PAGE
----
The cardinal, chairman of the U.S. Conference of Catholic Bishops’ Committee on Pro-Life Activities, outlined the reasons for USCCB support of the legislation in three letters to members of Congress and at an informal news conference at the USCCB headquarters.
“I’m pleased at where we are in the House,” he said at the news conference. “I’m positive and hopeful.”
Cardinal DiNardo said in a Jan. 20 letter to members of Congress that with the debate over the Patient Protection and Affordable Care Act having moved to the Senate after a House vote to repeal, “the task of preventing the federal government from funding or promoting abortion can now be pursued in the House with less distraction from other issues and agendas.”
“Problems of abortion and conscience in the legislation can be addressed on their own merits, not greeted by false charges that any such effort is really an attack on health care reform,” he added.
“Efforts to ensure that our health care system truly serves the life, health and conscience of all will be a legislative goal of the Catholic bishops in the months to come,” the cardinal said.
The three bills backed by the USCCB — all introduced in the days preceding the Jan. 22 anniversary of Roe v. Wade, the U.S. Supreme Court decision that legalized abortion nationwide — are:
– Protect Life Act, H.R. 358, which would amend the health reform law to prohibit the use of any federal funds for abortion or for health plans that cover abortions; guarantee conscience protections for health care providers and institutions; and “close a loophole” that could allow the federal health reform law to override existing state laws.
– Abortion Non-Discrimination Act, H.R. 361, which would “protect the civil rights of health professionals and other health care entities” by affirming that “no health care entity should be forced by government to perform or participate in abortions,” the cardinal said.
– No Taxpayer Funding for Abortion Act, H.R. 3, which would write into permanent law the long-standing prohibition on the use of federal funds to promote or support elective abortion.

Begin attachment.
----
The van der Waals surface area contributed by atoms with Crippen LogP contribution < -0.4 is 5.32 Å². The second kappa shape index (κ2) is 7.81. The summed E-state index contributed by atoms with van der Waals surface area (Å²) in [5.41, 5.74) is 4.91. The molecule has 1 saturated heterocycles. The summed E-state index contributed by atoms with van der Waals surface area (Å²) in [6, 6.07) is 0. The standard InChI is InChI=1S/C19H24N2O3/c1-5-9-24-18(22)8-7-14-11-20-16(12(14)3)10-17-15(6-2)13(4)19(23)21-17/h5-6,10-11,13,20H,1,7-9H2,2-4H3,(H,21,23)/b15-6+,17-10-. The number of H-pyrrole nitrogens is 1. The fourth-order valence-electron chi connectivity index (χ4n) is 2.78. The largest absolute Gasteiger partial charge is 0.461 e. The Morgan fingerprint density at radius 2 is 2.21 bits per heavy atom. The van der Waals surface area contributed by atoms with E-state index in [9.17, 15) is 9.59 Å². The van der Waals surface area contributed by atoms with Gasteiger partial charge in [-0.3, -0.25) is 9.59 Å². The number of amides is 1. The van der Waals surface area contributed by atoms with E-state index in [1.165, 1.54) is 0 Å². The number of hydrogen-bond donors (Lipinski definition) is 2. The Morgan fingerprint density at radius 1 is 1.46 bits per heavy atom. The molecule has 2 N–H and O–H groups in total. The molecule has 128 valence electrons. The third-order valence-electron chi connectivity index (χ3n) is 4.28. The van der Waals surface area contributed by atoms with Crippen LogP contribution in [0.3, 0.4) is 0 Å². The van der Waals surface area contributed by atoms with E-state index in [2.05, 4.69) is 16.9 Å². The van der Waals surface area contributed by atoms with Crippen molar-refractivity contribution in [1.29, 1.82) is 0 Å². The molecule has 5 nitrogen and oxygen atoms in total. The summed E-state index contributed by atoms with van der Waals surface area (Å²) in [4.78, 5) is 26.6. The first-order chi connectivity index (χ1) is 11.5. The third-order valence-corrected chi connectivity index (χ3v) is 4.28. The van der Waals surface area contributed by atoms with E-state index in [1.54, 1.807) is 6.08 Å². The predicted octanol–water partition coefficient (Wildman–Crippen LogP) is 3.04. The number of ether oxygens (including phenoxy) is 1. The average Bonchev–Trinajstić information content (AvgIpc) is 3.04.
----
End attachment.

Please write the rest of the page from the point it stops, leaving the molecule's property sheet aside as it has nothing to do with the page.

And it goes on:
“While Congress’ policy has been remarkably consistent for decades, implementation of that policy in practice has been piecemeal, confusing and sometimes sadly inadequate,” Cardinal DiNardo said in a Jan. 21 letter to members of Congress.
“On various occasions, a gap or loophole has been discovered that does not seem to be addressed by this patchwork of provisions — as when unelected officials in past years were construing the Indian Health Service or the Medicare trust fund to allow funding of elective abortions, and Congress had to act to correct this grave situation,” he added.
At the news conference, Cardinal DiNardo said it was a good sign that the No Taxpayer Funding for Abortion Act had been assigned such a low number by the House leadership, “because that’s usually an indication that the leadership is really interested” in seeing a bill passed.
The U.S. bishops also have expressed support for the Respect for Rights of Conscience Act, which has not yet been introduced in the 112th Congress. It would amend the health care reform law to allow insurance issuers, providers and purchasers to exclude from “items that are against moral and religious convictions” from any federally mandated benefits.
Pope Benedict XVI invited Christians to join online social networks in order to spread the Gospel through digital media and discover “an entirely new world of potential friendships.”
At the same time, the pope warned of the limits and the dangers of digital communication, including the risks of constructing a false online image and of replacing direct human contact with virtual relationships.